For three decades, human DNA has been used in court; now, abused cats and dogs are benefiting from their own genetic evidence. Thus far, only a few cases have been won with help from DNA, but its use is “becoming more and more common,” an expert tells the New York Times. In addition to helping win a few convictions—two of which were returned this month—the genetic material has prompted many guilty pleas.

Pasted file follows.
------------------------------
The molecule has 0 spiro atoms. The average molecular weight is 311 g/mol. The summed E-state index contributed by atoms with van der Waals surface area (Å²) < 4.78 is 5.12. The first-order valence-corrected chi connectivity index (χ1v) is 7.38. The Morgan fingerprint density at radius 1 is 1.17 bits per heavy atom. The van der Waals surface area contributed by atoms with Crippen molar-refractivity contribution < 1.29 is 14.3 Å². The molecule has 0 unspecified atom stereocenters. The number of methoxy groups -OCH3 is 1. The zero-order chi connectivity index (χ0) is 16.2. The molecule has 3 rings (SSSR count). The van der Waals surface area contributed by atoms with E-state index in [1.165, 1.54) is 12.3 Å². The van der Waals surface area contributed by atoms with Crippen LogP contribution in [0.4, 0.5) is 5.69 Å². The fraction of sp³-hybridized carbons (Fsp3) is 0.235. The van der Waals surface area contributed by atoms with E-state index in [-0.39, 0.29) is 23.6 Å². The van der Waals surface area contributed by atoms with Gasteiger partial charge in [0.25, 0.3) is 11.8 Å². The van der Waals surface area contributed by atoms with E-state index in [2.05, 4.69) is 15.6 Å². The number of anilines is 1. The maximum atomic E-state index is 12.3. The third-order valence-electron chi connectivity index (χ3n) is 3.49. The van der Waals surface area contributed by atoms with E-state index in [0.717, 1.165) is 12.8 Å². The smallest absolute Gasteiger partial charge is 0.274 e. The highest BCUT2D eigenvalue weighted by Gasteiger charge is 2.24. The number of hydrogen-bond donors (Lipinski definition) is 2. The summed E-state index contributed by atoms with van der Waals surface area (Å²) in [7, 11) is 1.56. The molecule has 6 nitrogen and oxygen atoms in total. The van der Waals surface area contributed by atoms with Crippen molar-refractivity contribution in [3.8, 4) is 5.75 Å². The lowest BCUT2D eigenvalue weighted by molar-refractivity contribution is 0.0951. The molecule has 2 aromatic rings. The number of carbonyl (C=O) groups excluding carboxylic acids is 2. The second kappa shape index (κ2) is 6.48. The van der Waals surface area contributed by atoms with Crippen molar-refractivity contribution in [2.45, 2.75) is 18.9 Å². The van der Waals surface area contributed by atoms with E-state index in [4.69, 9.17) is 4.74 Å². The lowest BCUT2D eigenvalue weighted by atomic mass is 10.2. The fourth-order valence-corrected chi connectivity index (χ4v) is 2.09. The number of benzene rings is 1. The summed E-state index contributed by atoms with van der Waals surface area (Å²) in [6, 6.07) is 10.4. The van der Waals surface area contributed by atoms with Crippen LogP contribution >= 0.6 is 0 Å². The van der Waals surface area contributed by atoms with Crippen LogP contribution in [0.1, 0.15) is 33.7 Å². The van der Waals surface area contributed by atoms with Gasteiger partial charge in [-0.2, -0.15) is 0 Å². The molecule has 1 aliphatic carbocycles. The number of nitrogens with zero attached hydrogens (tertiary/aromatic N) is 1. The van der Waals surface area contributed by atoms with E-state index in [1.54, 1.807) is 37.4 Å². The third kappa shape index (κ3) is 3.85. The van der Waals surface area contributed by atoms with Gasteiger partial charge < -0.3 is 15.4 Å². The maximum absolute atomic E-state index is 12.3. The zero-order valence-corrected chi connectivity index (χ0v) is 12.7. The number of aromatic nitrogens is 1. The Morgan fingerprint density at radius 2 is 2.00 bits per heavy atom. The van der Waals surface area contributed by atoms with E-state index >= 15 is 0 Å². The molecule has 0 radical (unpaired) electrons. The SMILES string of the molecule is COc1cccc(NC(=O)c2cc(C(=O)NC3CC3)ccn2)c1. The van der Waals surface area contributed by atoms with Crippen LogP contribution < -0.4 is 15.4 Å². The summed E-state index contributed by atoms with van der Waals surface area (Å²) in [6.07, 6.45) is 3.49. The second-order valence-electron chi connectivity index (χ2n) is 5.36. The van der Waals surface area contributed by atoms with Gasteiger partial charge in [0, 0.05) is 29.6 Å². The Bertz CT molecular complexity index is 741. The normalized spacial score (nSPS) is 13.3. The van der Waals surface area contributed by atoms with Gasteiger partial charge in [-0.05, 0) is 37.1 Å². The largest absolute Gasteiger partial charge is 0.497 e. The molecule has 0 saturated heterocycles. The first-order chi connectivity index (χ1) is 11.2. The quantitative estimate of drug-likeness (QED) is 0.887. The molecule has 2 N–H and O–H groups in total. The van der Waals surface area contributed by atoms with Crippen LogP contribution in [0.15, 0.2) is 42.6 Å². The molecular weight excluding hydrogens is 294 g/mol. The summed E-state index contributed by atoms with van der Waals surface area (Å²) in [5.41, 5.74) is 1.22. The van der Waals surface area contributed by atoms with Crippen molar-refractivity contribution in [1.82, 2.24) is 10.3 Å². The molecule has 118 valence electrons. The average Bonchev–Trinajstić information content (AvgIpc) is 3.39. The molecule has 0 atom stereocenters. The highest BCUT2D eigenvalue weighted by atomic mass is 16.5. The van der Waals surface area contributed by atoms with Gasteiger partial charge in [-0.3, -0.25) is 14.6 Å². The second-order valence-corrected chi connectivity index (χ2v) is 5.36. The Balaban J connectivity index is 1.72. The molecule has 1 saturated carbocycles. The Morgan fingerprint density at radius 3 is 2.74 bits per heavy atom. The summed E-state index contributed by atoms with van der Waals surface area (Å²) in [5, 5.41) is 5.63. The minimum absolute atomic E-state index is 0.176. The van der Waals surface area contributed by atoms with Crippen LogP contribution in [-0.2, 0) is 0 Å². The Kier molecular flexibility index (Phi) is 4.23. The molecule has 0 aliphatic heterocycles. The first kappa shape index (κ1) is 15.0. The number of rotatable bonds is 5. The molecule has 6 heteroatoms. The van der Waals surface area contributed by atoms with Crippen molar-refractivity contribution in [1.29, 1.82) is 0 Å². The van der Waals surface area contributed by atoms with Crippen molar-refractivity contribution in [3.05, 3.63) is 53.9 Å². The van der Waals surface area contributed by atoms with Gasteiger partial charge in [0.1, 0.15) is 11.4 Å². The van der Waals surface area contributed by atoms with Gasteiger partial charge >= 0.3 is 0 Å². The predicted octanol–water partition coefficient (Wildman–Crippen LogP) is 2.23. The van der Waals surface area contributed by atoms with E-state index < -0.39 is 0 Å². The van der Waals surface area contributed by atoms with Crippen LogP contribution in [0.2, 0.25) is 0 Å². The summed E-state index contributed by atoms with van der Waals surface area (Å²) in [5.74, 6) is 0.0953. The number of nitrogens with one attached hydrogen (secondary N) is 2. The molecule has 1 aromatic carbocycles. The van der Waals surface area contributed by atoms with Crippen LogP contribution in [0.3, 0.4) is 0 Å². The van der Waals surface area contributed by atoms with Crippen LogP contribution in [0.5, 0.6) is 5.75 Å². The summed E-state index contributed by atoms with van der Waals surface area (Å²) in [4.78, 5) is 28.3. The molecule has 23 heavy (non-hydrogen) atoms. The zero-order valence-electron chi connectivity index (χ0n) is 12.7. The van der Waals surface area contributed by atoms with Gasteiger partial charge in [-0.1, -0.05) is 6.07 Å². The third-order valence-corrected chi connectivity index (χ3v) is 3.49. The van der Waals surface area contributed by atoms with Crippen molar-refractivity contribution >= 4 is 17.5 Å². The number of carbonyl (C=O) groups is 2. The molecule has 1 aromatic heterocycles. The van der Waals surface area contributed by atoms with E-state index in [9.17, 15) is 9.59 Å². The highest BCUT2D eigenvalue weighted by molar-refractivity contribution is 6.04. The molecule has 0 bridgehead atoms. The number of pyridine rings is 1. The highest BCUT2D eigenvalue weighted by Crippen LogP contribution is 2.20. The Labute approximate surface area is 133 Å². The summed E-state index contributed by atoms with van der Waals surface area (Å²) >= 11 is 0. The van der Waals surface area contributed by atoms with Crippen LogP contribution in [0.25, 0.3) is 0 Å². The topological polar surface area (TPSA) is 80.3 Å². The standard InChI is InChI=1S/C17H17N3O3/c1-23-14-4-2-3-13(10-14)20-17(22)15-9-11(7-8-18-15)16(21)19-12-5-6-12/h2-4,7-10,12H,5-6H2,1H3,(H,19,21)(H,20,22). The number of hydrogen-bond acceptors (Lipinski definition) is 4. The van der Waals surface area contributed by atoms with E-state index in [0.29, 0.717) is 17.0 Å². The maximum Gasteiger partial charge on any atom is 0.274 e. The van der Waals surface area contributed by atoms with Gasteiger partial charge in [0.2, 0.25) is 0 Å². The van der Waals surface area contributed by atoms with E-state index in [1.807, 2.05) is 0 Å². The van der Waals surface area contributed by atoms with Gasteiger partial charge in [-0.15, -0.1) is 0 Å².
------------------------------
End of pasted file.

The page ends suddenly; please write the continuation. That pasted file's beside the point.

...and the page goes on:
Scruffy the cat was put down after being brutally burned by a pair of teens; DNA from burnt tissue helped identify the animal and link them to the crime. “When the vet comes in and testifies about the extent of the injuries, the gruesome nature of the way the flame was applied, the extraordinary way the cat suffered—this is the cat,” says a deputy DA. In most cases, defendants “end up pleading,” said a lab director, “because their lawyers know what would happen if they brought that kind of cruelty in front of a jury.”